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Chicago: A Biographyby Dominic Pacyga
Synopses & Reviews
Chicago has been called by many names. Nelson Algren declared it a and#8220;City on the Make.and#8221; Carl Sandburg dubbed it the and#8220;City of Big Shoulders.and#8221; Upton Sinclair christened it and#8220;The Jungle,and#8221; while New Yorkers, naturally, pronounced it and#8220;the Second City.and#8221;
At last there is a book for all of us, whatever we choose to call Chicago. In this magisterial biography, historian Dominic Pacygatraces the storied past of his hometown, from the explorations of Joliet and Marquette in 1673 to the new wave of urban pioneers today. The cityand#8217;s great industrialists, reformers, and politiciansand#8212;and, indeed, the many not-so-great and downright notoriousand#8212;animate this book, from Al Capone and Jane Addams to Mayor Richard J. Daley and President Barack Obama. But what distinguishes this book from the many others on the subject is its authorand#8217;s uncommon ability to illuminate the lives of Chicagoand#8217;s ordinary people. Raised on the cityand#8217;s South Side and employed for a time in the stockyards, Pacygaand#160;gives voice to the cityand#8217;s steelyard workers and kill floor operators, and maps the neighborhoods distinguished not by Louis Sullivan masterworks, but by bungalows and corner taverns.
and#160;Filled with the cityand#8217;s one-of-a-kind characters and all of its defining moments, Chicago: A Biography is as big and boisterous as its namesakeand#8212;and as ambitious as the men and women who built it.
About the Author
Dominic Pacyga is the award-winning author or coauthor of several books, including Polish Immigrants and Industrial Chicago: Workers on the South Side, 1880and#8211;1922, also published by the University of Chicago Press. He teaches in the Department of Humanities, History, and Social Sciences at Columbia College Chicago.
Table of Contents
Introduction: Writing an Urban Biography
1:and#160; Location, Location, Location!
The French and#8212; Point de Sable and the Coming of the Americans and#8212; The Yankees, the Canal, and the Railroads and#8212; Ethnic Diversity and#8212; Lake Street That Great Street
2: Emporium of the West
Early Industry and#8212; Growth Problems and#8212; The Threat of War and#8212; The Civil War and#8212; The Wartime Economy and#8212; The Industrial New Age and#8212;- The New Relationship between Workers and Owners
3: The Era of Urban Chaos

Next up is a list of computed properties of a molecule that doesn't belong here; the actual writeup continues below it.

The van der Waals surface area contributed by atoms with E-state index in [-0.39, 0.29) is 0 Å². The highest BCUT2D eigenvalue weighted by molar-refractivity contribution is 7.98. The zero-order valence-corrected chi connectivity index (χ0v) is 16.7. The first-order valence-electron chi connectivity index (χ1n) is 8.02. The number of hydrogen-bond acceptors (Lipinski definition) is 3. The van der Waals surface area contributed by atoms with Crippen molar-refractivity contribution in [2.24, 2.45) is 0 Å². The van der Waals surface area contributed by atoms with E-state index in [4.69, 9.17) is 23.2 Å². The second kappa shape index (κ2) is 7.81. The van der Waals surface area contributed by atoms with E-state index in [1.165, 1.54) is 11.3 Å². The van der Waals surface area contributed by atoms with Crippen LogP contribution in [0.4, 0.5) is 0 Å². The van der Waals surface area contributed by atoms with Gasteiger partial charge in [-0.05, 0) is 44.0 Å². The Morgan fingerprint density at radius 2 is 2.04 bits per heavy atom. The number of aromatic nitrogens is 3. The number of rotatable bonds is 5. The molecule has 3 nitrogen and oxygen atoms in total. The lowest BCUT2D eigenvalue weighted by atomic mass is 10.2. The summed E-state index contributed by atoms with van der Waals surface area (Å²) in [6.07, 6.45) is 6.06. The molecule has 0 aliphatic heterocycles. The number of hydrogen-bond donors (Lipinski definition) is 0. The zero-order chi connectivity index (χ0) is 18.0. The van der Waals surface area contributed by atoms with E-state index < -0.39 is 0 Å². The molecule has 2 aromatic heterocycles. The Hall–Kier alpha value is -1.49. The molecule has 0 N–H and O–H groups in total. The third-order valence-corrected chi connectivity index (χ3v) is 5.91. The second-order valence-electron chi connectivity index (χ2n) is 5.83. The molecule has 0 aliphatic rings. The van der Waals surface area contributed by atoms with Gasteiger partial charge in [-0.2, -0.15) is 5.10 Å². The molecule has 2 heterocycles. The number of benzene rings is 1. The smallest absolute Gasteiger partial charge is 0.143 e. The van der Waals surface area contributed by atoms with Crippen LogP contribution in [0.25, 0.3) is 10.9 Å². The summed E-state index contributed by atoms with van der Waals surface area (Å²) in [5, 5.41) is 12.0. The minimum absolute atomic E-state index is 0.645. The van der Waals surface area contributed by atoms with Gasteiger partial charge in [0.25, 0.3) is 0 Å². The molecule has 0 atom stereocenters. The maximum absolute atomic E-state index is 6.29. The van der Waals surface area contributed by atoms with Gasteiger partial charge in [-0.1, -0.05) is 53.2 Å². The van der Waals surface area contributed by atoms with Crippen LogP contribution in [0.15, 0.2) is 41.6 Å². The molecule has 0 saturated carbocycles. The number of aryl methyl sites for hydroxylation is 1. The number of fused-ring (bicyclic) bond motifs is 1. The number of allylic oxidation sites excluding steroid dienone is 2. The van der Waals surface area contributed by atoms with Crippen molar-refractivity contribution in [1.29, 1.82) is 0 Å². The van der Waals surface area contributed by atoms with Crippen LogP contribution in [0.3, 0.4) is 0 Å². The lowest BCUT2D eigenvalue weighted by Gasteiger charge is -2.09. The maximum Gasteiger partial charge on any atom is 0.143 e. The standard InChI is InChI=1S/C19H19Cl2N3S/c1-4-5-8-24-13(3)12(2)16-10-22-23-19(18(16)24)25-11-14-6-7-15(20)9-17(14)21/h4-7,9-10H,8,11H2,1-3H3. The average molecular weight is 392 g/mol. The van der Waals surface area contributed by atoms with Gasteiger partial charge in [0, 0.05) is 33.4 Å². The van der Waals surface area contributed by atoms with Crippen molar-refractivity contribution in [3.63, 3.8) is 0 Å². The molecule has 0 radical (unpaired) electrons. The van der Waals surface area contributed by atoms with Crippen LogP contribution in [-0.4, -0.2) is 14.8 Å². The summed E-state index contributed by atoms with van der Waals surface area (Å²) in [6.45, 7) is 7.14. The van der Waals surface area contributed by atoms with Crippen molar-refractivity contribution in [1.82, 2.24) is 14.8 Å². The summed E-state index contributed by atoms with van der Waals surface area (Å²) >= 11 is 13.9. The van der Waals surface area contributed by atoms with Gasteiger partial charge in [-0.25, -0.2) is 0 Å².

A Wooden Immigrant City on the Prairie and#8212; The Great Chicago Fire and#8212; The Clash between Labor and Capital and#8212; The Capital of Radicalism and#8212; Haymarket and#8212; The Loop: A Dark Vision of the Future and#8212; The Levee
4: Reacting to Chaos: Pullman, the West Side, and the Loop
The West Side: The Communal Response and#8212; The Elite Response: George Pullman and#8212; The Middle-Class Reform Response: Jane Addams and#8212; The Loop: An Architectural Response and#8212; The Columbian Exposition and#8212; Paradise Lost: The Pullman Strike
5: The Progressive and Not So Progressive City
The Continued Clash of Social Classes and#8212; Chicagoand#8217;s Progressive Politics and#8212; The Progressive Accomplishment and#8212; Green Spaces for the Poor and Great Plans and#8212; The Problem of Housing the Poor and#8212; Big Bill Thompson and the End of Progressivism
6: The Immigrant Capital and World War I
Immigrant City and#8212;- World War I and#8212; Poison, Hysteria, Politics, and Ethnic Conflict and#8212; World War I and the Labor Movement and#8212; The Great Migration and#8212; 1919: Annus Mirabilis
7: Twentieth-Century Metropolis
The Attack on Immigrants and#8212; The Bungalow and the New Ethnic Metropolisand#160; and#8212; Black Metropolis and#8212; Popular Culture and#8212; The Automobile and#8212; Gangland
8: Years of Crises: Depression and War
Unemployment and#8212; Anton Cermak and the Birth of the Democratic Machine and#8212; Kelly-Nash: A New Democratic Day and#8212; The Urge to Organize: Neighborhoods and#8212; The Urge to Organize: Labor and#8212; World War II: Emporium of the United Nations
9: Chicago after the War: Changing Times
The Postwar Democrats and#8212; The Problem of Race and#8212; Englewood: Angeline Jacksonand#8217;s Neighborhood and#8212; Ted Swigonand#8217;s Back of the Yards: A Shifting Landscape and#8212; Reaction to Change and#8212; Arguing over Urban Renewal and#8212; Violence: The Murder of Alvin Palmer and#8212; Postwar Suburbs and#8212; Deindustrialization: The Stockyards
10: Daleyand#8217;s City
Building the Modern City: Public Housing and Expressways and#8212; Daleyand#8217;s Prime and#8212; Black Chicago and#8212; 1968: The Whole World Is Watching
11: Apocalypse and#8220;Nowand#8221; or Regeneration?
The Tragedy of Michael Bilandic and#8212; Deindustrialization: Phase Two and#8212; Seeds of a New Loop and#8212; Jane Byrne and the Politics of Angst and#8212; 1983: Itand#8217;s Harold! and#8212; The Second Daley and#8212; Shifts in the Economy and Immigration and#8212; Still the City of Immigrants and#8212;- A City Transformed? Race and Class in the Global City
Conclusion: Transforming Chicago and America
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